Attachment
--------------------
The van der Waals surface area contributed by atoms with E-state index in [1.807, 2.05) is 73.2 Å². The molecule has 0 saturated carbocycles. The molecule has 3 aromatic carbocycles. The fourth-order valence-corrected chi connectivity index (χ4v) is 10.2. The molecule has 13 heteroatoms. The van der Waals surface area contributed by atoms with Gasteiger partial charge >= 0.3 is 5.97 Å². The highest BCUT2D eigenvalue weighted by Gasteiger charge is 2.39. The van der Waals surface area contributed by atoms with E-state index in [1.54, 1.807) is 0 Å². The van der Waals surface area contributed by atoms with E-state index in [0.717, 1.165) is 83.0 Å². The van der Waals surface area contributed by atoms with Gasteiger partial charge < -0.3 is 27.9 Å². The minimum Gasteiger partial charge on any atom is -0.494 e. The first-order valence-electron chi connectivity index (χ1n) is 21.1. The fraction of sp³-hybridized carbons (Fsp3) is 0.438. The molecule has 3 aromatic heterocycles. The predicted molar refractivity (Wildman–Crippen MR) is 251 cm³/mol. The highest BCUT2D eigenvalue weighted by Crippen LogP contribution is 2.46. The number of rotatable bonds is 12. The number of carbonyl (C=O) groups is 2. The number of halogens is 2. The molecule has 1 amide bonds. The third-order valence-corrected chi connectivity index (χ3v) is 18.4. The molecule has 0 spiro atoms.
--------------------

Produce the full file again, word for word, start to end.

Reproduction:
The van der Waals surface area contributed by atoms with E-state index in [1.807, 2.05) is 73.2 Å². The molecule has 0 saturated carbocycles. The molecule has 3 aromatic carbocycles. The fourth-order valence-corrected chi connectivity index (χ4v) is 10.2. The molecule has 13 heteroatoms. The van der Waals surface area contributed by atoms with Gasteiger partial charge >= 0.3 is 5.97 Å². The highest BCUT2D eigenvalue weighted by Gasteiger charge is 2.39. The van der Waals surface area contributed by atoms with E-state index in [1.54, 1.807) is 0 Å². The van der Waals surface area contributed by atoms with E-state index in [0.717, 1.165) is 83.0 Å². The van der Waals surface area contributed by atoms with Gasteiger partial charge < -0.3 is 27.9 Å². The minimum Gasteiger partial charge on any atom is -0.494 e. The first-order valence-electron chi connectivity index (χ1n) is 21.1. The fraction of sp³-hybridized carbons (Fsp3) is 0.438. The molecule has 3 aromatic heterocycles. The predicted molar refractivity (Wildman–Crippen MR) is 251 cm³/mol. The highest BCUT2D eigenvalue weighted by Crippen LogP contribution is 2.46. The number of rotatable bonds is 12. The number of carbonyl (C=O) groups is 2. The number of halogens is 2. The molecule has 1 amide bonds. The third-order valence-corrected chi connectivity index (χ3v) is 18.4. The molecule has 0 spiro atoms.